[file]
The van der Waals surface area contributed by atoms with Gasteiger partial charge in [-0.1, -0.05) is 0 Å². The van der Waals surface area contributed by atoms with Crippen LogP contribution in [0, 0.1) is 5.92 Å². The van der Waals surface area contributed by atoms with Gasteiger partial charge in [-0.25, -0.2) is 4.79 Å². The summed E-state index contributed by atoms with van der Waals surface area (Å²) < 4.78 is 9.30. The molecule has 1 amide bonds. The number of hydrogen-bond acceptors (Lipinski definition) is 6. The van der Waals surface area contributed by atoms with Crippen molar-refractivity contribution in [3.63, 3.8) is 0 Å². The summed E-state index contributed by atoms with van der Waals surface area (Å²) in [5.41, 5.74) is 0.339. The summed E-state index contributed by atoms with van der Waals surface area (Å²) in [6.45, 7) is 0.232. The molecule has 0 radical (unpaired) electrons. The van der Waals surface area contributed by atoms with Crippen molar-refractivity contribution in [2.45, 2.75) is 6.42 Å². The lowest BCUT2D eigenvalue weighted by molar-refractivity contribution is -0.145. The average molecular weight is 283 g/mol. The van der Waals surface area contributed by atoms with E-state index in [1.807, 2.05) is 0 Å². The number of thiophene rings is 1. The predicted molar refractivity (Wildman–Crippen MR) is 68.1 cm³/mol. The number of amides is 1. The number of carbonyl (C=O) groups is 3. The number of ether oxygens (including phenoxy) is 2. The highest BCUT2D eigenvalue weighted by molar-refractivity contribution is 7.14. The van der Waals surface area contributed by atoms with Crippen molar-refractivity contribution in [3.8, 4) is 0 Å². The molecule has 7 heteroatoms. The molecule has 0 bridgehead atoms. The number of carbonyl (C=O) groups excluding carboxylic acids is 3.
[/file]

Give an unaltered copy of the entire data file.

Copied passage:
The van der Waals surface area contributed by atoms with Gasteiger partial charge in [-0.1, -0.05) is 0 Å². The van der Waals surface area contributed by atoms with Crippen LogP contribution in [0, 0.1) is 5.92 Å². The van der Waals surface area contributed by atoms with Gasteiger partial charge in [-0.25, -0.2) is 4.79 Å². The summed E-state index contributed by atoms with van der Waals surface area (Å²) < 4.78 is 9.30. The molecule has 1 amide bonds. The number of hydrogen-bond acceptors (Lipinski definition) is 6. The van der Waals surface area contributed by atoms with Crippen molar-refractivity contribution in [3.63, 3.8) is 0 Å². The summed E-state index contributed by atoms with van der Waals surface area (Å²) in [5.41, 5.74) is 0.339. The summed E-state index contributed by atoms with van der Waals surface area (Å²) in [6.45, 7) is 0.232. The molecule has 0 radical (unpaired) electrons. The van der Waals surface area contributed by atoms with Crippen molar-refractivity contribution in [2.45, 2.75) is 6.42 Å². The lowest BCUT2D eigenvalue weighted by molar-refractivity contribution is -0.145. The average molecular weight is 283 g/mol. The van der Waals surface area contributed by atoms with E-state index in [1.807, 2.05) is 0 Å². The number of thiophene rings is 1. The predicted molar refractivity (Wildman–Crippen MR) is 68.1 cm³/mol. The number of amides is 1. The number of carbonyl (C=O) groups is 3. The number of ether oxygens (including phenoxy) is 2. The highest BCUT2D eigenvalue weighted by molar-refractivity contribution is 7.14. The van der Waals surface area contributed by atoms with Crippen molar-refractivity contribution in [3.8, 4) is 0 Å². The molecule has 7 heteroatoms. The molecule has 0 bridgehead atoms. The number of carbonyl (C=O) groups excluding carboxylic acids is 3.